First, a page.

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Robert Adams snippet
He made a series of photographs at night—the opposite of the high-altitude daylight used in most of his previous photographs. The project brought an element of risk as passing motorists sometimes veered toward him on rural roadsides.
Robert Adams
Robert Adams (born May 8, 1937) is an American photographer who came to prominence as part of the photographic movement known as New Topographics. He received the MacArthur Foundation's MacArthur Fellowship in 1994.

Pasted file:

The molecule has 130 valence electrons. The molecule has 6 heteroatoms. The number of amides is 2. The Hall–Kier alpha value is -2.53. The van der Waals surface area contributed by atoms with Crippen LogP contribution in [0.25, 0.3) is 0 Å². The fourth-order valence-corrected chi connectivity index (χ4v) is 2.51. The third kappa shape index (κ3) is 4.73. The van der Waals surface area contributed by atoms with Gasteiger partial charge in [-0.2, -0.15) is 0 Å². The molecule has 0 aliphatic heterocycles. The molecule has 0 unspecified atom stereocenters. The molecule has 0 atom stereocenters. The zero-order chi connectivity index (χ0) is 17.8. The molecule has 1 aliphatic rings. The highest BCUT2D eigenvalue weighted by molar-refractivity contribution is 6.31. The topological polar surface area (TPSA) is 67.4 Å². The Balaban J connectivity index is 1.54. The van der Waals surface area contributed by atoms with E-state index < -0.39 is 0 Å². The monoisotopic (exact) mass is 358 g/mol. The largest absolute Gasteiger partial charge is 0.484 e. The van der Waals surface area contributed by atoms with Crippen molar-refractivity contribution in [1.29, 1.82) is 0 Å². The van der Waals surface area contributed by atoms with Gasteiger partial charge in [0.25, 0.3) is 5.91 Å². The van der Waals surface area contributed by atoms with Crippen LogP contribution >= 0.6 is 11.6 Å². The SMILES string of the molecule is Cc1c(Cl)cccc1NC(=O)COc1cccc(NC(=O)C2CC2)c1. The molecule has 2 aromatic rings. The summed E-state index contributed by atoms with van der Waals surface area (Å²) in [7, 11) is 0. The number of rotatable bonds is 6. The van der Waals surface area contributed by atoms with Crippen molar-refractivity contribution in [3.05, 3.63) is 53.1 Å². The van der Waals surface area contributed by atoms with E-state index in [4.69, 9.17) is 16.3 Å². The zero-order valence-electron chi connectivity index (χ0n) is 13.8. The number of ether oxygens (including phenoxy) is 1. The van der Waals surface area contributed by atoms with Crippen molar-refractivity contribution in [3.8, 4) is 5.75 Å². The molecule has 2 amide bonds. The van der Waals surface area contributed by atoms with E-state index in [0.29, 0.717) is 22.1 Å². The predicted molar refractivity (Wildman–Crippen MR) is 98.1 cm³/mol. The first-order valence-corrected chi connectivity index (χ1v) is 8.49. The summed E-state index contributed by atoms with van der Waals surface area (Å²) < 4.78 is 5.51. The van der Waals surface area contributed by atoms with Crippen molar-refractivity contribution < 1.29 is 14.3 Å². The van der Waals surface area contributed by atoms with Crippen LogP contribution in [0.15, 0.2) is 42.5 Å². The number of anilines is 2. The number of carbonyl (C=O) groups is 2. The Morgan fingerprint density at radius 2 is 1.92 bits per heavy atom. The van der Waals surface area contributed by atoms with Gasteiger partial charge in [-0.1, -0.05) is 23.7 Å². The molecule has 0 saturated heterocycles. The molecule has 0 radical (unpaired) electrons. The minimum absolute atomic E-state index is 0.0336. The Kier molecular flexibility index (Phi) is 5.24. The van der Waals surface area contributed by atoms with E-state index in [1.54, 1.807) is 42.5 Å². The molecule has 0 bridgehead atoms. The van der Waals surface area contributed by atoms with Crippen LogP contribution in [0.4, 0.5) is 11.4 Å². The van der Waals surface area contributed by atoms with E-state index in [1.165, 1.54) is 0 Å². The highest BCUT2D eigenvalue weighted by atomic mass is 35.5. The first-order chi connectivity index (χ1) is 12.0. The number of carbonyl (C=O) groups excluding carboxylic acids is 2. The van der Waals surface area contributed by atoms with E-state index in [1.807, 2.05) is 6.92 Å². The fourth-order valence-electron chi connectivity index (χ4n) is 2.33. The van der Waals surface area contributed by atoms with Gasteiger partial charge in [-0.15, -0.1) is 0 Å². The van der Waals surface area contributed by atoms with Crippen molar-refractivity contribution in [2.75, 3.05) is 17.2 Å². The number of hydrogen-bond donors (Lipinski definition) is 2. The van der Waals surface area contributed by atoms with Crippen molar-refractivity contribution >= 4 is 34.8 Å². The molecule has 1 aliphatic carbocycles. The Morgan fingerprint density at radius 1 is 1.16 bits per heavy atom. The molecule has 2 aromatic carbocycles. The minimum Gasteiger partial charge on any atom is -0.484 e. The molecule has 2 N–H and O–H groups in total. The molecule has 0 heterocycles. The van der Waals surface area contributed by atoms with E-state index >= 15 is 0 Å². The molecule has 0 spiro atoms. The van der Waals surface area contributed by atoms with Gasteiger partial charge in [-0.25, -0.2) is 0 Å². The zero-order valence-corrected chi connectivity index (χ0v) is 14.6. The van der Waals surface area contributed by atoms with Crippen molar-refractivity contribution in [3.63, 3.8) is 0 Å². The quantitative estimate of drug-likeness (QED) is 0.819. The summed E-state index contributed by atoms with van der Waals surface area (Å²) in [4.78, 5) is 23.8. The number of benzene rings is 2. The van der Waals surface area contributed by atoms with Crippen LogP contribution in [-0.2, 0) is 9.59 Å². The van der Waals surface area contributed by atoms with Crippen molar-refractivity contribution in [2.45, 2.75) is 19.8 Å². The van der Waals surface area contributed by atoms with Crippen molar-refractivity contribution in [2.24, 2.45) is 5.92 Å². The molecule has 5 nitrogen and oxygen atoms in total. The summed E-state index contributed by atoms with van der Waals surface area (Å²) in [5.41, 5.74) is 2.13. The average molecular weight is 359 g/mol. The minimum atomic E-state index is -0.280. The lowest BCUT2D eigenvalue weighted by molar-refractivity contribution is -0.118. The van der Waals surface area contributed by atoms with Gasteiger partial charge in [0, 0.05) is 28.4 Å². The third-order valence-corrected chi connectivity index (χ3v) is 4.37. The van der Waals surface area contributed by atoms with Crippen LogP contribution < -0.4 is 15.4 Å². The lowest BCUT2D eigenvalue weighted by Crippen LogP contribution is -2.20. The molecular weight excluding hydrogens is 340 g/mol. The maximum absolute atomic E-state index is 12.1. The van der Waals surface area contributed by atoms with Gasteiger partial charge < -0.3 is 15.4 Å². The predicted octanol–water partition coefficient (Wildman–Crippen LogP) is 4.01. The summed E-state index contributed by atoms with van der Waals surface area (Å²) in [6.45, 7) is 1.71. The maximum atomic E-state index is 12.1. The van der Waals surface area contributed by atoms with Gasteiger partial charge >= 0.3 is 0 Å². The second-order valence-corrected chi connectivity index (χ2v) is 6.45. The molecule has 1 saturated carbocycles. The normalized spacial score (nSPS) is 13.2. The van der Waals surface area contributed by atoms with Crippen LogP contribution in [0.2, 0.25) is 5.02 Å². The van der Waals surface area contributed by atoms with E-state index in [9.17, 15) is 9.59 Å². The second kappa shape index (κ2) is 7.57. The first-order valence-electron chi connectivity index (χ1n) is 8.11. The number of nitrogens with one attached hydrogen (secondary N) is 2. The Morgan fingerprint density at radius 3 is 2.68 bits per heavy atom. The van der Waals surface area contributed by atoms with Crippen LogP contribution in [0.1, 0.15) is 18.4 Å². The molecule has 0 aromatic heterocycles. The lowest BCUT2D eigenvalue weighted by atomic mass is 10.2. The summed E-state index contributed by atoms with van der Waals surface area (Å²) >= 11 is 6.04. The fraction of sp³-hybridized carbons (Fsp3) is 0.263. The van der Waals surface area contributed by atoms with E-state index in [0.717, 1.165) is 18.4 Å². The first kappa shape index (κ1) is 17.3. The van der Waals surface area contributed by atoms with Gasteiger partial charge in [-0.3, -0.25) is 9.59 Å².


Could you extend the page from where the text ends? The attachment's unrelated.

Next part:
Adams was born in Orange, New Jersey, relocating to Colorado when he started as a professional photographer. Adams became interested in documenting how the western landscapes of North American, once captured by Timothy O'Sullivan and William Henry Jackson, had been shaped by human influence. As part of the New Topographics in the 1970s, Adams approach to photographing these landscapes was to take a stance of apparent neutrality, refraining from any obvious judgements of the subject matter. His images are titled as documents, to establish his neutral position.